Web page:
Hasso-Plattner-Institut25 Jahre HPI
Hasso-Plattner-Institut25 Jahre HPI
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Computational methods for characterization of the human post-translational modification landscape

Yannick Hartmaring

Data Analytics and Computational Statistics
Hasso Plattner Institute

Office: HPI Campus I, K-E.16
Tel.: +49 (0)331 5509 - 518
Email: yannick.hartmaring(at)hpi.de

Supervisor: Prof. Dr. Bernhard Renard and Dr. Christoph Schlaffner



A post-translational modification (PTM) is an alteration on a protein that changes the amino acid sequence into a functional proteoform. Such a modification can change the protein function and therefore highly increases the complexity of the overall proteome. PTMs regulate not only the physical or chemical properties of proteins but also their structure, stability, and cellular location. Overall, they affect almost all cellular processes and are also involved in many diseases.
Mass spectrometry has evolved into the method of choice to detect PTMs on a protein. In the bottom-up approach proteins are separated and digested into smaller pieces, called peptides, and afterwards their mass and intensity information are measured and represented in spectra. The resulting spectra are then matched against known spectra from highly conserved analyses or matched against theoretical spectra which are generated from a protein sequence database. These matches are called Peptide Sequence Matches (PSMs).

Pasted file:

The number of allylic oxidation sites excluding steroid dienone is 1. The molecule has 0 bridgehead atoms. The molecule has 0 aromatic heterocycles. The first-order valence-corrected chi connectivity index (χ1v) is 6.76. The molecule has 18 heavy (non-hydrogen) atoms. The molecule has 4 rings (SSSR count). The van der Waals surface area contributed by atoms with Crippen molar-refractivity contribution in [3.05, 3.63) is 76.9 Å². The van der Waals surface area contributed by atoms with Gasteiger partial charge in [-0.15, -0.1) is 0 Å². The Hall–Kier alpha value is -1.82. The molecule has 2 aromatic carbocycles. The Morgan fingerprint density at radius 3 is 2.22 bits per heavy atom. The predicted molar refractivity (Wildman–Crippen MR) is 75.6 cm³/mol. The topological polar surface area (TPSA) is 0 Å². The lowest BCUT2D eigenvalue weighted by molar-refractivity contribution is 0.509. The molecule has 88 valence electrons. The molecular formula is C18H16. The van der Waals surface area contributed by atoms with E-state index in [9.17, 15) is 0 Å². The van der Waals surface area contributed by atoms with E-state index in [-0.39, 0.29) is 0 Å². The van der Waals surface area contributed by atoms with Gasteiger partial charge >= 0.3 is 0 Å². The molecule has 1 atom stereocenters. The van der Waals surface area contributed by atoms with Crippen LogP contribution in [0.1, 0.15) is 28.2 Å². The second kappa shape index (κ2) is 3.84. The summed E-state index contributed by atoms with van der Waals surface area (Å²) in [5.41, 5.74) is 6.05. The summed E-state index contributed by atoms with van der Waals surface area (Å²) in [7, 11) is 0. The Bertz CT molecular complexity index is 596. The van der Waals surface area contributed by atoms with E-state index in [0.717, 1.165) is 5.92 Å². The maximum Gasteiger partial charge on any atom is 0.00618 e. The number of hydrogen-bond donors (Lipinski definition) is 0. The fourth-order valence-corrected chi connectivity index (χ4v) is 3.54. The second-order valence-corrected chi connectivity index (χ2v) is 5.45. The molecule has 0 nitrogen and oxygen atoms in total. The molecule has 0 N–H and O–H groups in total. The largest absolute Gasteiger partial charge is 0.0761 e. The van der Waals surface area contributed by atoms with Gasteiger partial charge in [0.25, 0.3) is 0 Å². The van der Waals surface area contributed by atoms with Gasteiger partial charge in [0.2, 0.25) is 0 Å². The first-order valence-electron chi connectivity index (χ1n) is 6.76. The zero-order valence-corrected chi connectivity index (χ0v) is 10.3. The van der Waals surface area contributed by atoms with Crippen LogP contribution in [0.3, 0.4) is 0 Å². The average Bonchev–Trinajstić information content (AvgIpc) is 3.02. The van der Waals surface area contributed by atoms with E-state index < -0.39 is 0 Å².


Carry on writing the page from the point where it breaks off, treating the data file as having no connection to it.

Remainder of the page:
In addition to the most known and searched for PTMs (phosphorylation, glycosylation, ubiquitination, acetylation and methylation),  more than 300 PTMs exist. Since the individual modifications also often interact and rely on each other, a much higher degree of combinatorial variation occurs. Discrepancies in these interactions is linked to the development of various diseases. For example, a disturbed function of O-GlcNAc has effects on chronic illnesses like Alzheimer's disease and diabetes.
The shotgun method to the analysis of protein sequences divided into subsequences drastically increases the accuracy of mass spectrometry. But on the same time, due to the fragmentation, it becomes impossible to make statements about the co-expression of PTMs across different peptides. Since it is not clear which PTMs are located simultaneously on the same protein molecule, and which do not occur together.


To address this problem I want to build a tool which is able to reconstruct the original proteoforms using statistical methods. Therefore,  I analyse which PTMs generally occur in a sample. Then I utilize the PTM identifications and peptide quantitative information to initialise all possible proteoforms. With the help of an unsupervised machine learning approach, I then calculate a probability for each of the proteoforms and so reconstruct those proteoforms that are most likely expressed in the sample and also exclude those proteoforms that are not supported by the data.
This can then be used to synthetise the specific proteoforms in the lab for targeted and functional experiments and cut the costs and uncertainty. Also, it can be applied to already available search results of public datasets provided by e.g. the PRIDE Database to get a better overview of the human PTM-landscape.